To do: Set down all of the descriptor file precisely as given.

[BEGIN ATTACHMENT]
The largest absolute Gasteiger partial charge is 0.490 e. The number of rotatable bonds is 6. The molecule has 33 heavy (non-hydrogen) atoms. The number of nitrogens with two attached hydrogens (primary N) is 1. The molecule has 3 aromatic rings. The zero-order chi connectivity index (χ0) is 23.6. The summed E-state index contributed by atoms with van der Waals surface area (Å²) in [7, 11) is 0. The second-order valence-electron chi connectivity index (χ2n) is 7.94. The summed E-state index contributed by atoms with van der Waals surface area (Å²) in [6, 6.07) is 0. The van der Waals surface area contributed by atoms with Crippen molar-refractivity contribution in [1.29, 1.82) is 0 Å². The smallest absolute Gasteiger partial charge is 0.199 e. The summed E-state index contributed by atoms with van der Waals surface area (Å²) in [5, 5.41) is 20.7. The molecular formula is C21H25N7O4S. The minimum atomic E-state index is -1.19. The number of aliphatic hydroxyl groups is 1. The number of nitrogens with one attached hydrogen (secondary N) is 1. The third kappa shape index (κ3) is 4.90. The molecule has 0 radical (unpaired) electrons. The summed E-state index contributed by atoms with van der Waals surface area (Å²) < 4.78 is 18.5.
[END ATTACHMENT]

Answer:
The largest absolute Gasteiger partial charge is 0.490 e. The number of rotatable bonds is 6. The molecule has 33 heavy (non-hydrogen) atoms. The number of nitrogens with two attached hydrogens (primary N) is 1. The molecule has 3 aromatic rings. The zero-order chi connectivity index (χ0) is 23.6. The summed E-state index contributed by atoms with van der Waals surface area (Å²) in [7, 11) is 0. The second-order valence-electron chi connectivity index (χ2n) is 7.94. The summed E-state index contributed by atoms with van der Waals surface area (Å²) in [6, 6.07) is 0. The van der Waals surface area contributed by atoms with Crippen molar-refractivity contribution in [1.29, 1.82) is 0 Å². The smallest absolute Gasteiger partial charge is 0.199 e. The summed E-state index contributed by atoms with van der Waals surface area (Å²) in [5, 5.41) is 20.7. The molecular formula is C21H25N7O4S. The minimum atomic E-state index is -1.19. The number of aliphatic hydroxyl groups is 1. The number of nitrogens with one attached hydrogen (secondary N) is 1. The third kappa shape index (κ3) is 4.90. The molecule has 0 radical (unpaired) electrons. The summed E-state index contributed by atoms with van der Waals surface area (Å²) < 4.78 is 18.5.